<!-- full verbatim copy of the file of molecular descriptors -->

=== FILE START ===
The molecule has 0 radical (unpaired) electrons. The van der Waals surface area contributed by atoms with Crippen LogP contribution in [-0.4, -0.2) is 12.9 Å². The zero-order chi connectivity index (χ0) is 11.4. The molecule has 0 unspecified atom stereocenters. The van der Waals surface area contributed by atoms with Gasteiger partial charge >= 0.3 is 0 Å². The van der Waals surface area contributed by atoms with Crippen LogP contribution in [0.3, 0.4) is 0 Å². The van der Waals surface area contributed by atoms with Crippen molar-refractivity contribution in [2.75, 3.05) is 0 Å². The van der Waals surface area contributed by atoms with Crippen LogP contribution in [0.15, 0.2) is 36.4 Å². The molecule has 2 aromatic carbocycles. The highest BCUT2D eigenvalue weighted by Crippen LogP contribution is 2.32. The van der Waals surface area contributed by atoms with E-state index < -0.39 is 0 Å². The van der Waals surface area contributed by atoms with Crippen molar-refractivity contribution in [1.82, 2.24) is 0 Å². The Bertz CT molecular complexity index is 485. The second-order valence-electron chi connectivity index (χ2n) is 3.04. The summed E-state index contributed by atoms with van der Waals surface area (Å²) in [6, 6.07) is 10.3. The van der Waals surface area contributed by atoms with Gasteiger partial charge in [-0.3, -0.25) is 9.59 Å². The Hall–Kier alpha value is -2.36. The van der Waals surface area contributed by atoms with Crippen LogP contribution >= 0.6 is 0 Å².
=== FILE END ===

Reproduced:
The molecule has 0 radical (unpaired) electrons. The van der Waals surface area contributed by atoms with Crippen LogP contribution in [-0.4, -0.2) is 12.9 Å². The zero-order chi connectivity index (χ0) is 11.4. The molecule has 0 unspecified atom stereocenters. The van der Waals surface area contributed by atoms with Gasteiger partial charge >= 0.3 is 0 Å². The van der Waals surface area contributed by atoms with Crippen LogP contribution in [0.3, 0.4) is 0 Å². The van der Waals surface area contributed by atoms with Crippen molar-refractivity contribution in [2.75, 3.05) is 0 Å². The van der Waals surface area contributed by atoms with Crippen LogP contribution in [0.15, 0.2) is 36.4 Å². The molecule has 2 aromatic carbocycles. The highest BCUT2D eigenvalue weighted by Crippen LogP contribution is 2.32. The van der Waals surface area contributed by atoms with E-state index < -0.39 is 0 Å². The van der Waals surface area contributed by atoms with Crippen molar-refractivity contribution in [1.82, 2.24) is 0 Å². The Bertz CT molecular complexity index is 485. The second-order valence-electron chi connectivity index (χ2n) is 3.04. The summed E-state index contributed by atoms with van der Waals surface area (Å²) in [6, 6.07) is 10.3. The van der Waals surface area contributed by atoms with Gasteiger partial charge in [-0.3, -0.25) is 9.59 Å². The Hall–Kier alpha value is -2.36. The van der Waals surface area contributed by atoms with Crippen LogP contribution >= 0.6 is 0 Å².